By Chris Probert, Partner & Head of Data, Capco
As the volume of data produced and stored by organizations increases, advanced analytics such as machine learning have a crucial role to play in turning that data into meaningful business insights. At the same time, organisations face significant challenges due to the rapid expansion of data types. If they are to capitalise successfully on opportunities, firms must overcome the shortcomings inherent in data silos, as well as addressing poor visibility around data journeys and the ‘clutter’ of data entropy.
- Data silos – unification in the age of analyticsData is the core asset for financial services firms, yet most of is heavily siloed across disparate and isolated systems, departments, functions, geographies, databases, files and archives. Even the simplest requests must be processed via multiple channels and business areas, each accessing a variety of data sources.
The key is ensuring data is available at the right time, in the right place, and in the right format. To achieve this, firms must unify their data silos using an analytics platform. Such platforms are fundamental tools for harmonising data, enabling firms to capture, store, compute and analyse data from a variety of sources in the most effective and efficient fashion.
- Data lineage – a clear line of sightIn a world of big data current techniques for assessing information risk and controls fall woefully short, as they do not provide adequate visibility into the data. A tool to track data from point of origin through transformation(s) and ultimately consumption, data lineage can fill this gap. However its potential is untapped due to a lack of industry standards.
There are three critical guiding principles to make data lineage useful and standardized. One, make it business friendly. Two, highlight context and ownership of data. And three, show how data is transformed and used. Firms that successfully leverage data lineage will derive added value through cost reduction alongside risk mitigation via enhanced controls.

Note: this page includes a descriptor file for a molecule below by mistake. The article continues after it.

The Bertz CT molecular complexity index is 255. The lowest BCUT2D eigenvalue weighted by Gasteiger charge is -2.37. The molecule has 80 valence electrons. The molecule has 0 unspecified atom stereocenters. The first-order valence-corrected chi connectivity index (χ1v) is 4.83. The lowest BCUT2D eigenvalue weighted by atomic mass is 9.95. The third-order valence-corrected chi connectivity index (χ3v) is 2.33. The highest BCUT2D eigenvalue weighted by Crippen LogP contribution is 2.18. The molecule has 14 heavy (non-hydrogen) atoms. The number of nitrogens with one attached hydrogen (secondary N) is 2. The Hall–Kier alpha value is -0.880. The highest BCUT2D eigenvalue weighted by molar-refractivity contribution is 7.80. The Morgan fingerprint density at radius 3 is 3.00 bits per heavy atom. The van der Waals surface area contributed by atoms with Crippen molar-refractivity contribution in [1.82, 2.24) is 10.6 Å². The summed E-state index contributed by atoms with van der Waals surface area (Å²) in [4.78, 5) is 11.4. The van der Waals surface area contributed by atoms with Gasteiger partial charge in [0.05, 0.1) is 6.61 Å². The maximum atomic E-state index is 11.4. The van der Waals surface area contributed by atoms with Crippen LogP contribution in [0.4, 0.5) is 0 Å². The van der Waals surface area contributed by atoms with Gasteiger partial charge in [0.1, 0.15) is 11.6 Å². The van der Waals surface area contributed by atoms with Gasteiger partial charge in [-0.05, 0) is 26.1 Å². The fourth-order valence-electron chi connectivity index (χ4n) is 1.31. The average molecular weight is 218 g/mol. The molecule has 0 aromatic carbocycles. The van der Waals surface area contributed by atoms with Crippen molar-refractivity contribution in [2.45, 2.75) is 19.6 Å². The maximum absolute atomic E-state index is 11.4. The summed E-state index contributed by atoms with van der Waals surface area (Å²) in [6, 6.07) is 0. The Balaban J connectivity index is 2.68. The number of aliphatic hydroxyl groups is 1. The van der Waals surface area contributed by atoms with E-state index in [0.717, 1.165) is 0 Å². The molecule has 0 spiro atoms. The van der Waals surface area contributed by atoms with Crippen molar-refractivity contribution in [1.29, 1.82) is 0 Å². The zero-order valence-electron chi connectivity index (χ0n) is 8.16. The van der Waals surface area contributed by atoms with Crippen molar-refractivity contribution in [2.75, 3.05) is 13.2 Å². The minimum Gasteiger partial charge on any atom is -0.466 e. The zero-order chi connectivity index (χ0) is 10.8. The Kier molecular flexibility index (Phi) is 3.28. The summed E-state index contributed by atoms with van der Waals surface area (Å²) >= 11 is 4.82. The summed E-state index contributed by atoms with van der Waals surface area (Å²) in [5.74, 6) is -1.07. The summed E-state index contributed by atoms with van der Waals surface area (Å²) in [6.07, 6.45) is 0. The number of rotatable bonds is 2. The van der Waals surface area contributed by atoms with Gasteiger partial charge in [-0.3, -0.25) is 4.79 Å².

- Data entropy – clearing the clutterThe reluctance of organizations to retire or purge data leads to overflowing repositories and storage packed with outdated, unseen and difficult to access information. In other words, data clutter. Temporary fixes only add further layers of clutter and drive data entropy – the tendency for data within an enterprise to become increasingly disordered.
While large programs are often data-centric and fuel data clutter, they also present an opportunity to implement market-leading practices around data management. An organization that instils a culture where data is viewed as an asset will be able to ensure that every large program serves to enhance its data ecosystem.
- Machine learning – embracing automationMachine learning (ML) can autonomously identify patterns, analyse data and interpret it via reports and data visualizations. ML can be a powerful addition to any data analytics toolkit – but careful planning and a high-level understanding of the relevant techniques are required.
The business question an organization is seeking to answer will determine the type of ML to be deployed; and the type and quality of data available must also be key considerations. If firms can successfully unify data across silos, introduce data lineage to increase visibility, and use large programs implementations to reduce entropy, then the opportunities presented by ML are significant.